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Assimilation Of The Indians Analysis

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Indians have been living in misery for centuries now, in reservations drowned in problems like alcoholism, drugs, and illiteracy. The white government has made inumerous attempts to try to assimilate them into the US mainstream population. The effects felt by the Indian reservations due to the negative consequences of white actions are unimaginably devastating. Native Americans have to rely on the government in order to survive, and sometimes that 's still not enough. Their lives have been shaped by the government so much that the effects of the past actions made by the whites have become substantially irreversible, forcing the Native American population to suffer and make sacrificing choices in order to live in the present world. Moreover,…show more content…
As a starting point, Arnold’s family, friends, and figures of authority in the reservation are clear evidence and reflection that the government 's attempt to assimilate the Indian population to the US society led to the destruction of the Indian culture. One of the most infamous attempts at assimilation made by the white society were the residential schools. Residential schools were places where Indians were taught to forget who they were and had a main motto that stated, “Kill the Indian, but save the person.” (Assimilation of Native Americans). In the novel, after Arnold threw a book on Mr. P’s face, they have a talk about the incident in Arnold’s porch. Mr. P tells him that teachers, including himself, “...were trying to kill Indian culture." (35). Mr. P, a white teacher in Arnold 's reservation hired to teach Indians how to be civilized, or in other words hired to assimilate Indians, confesses his goal was to destroy the Indian culture. The fact that he did that through his teachings shows how the assimilation process in the US was targeted at changing Indians permanently,…show more content…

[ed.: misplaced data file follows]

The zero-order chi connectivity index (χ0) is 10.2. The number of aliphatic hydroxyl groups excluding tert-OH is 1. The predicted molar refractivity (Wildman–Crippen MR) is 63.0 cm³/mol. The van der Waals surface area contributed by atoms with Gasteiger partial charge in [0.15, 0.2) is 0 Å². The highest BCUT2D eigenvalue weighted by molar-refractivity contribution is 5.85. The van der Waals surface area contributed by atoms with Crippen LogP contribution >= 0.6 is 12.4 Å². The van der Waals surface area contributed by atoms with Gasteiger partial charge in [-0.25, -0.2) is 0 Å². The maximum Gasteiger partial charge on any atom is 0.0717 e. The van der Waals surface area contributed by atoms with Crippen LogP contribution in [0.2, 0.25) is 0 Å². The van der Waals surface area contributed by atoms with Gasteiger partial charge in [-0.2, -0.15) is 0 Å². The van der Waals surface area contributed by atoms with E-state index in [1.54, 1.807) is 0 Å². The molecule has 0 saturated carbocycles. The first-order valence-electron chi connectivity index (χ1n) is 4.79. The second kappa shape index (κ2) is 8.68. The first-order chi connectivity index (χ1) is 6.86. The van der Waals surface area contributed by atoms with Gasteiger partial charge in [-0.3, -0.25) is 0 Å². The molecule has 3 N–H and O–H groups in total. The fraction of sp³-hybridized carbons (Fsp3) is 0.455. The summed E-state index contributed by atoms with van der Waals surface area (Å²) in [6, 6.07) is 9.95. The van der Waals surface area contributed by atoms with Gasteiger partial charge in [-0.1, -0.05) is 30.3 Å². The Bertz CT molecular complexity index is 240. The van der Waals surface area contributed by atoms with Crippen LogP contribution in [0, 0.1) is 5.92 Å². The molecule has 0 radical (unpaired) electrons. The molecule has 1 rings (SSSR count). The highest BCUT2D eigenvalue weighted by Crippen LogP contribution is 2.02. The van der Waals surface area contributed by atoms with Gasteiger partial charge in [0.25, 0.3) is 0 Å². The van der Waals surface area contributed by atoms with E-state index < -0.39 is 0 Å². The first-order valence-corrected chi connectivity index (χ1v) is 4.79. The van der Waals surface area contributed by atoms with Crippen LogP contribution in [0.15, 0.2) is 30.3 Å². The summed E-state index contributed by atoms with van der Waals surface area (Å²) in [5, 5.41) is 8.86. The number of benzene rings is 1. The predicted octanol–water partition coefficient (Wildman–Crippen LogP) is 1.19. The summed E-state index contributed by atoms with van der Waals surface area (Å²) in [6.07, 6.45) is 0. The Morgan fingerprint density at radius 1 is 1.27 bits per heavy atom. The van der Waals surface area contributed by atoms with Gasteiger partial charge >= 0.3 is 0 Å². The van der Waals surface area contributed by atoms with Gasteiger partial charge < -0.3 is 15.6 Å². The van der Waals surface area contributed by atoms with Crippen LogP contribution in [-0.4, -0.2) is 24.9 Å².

P and discussion with his parents illustrates the fact that the assimilation of Indians and the white’s acts to control the Indian community left their reservations with no opportunities or hope and created a mindset in their society that success is only found outside of them. Once again, when Arnold is talking to Mr. P on his porch, his teacher states, “The only thing you kids are being taught is how to give up” (42). Moreover, when Arnold asks him who has hope and where he can find hope, Mr. P explains, “You 're going to find more and more hope the farther and farther you walk away from this sad, sad, sad reservation.” (43). Mr. P uses the term "taught" in his talk with Arnold to show that this mindset of hopelessness comes from his education, his school, established in his community by the white population. Mr. P 's second statement further emphasizes the understanding that because of the consequences that arose due to the attempt to control the Indian community made by the US mainstream population, Indians are now left with miserable, hopeless lives and their only way of finding hope is by leaving everything they know behind and seeking a new life outside their reservations. Moreover, a quote by a Native American teacher from the Rosebud Reservation states, “...there is a feeling that you have to leave the reservation to strive…” (Siegler). Not only do teachers think Indians need to leave the reservation to strive, even Indians
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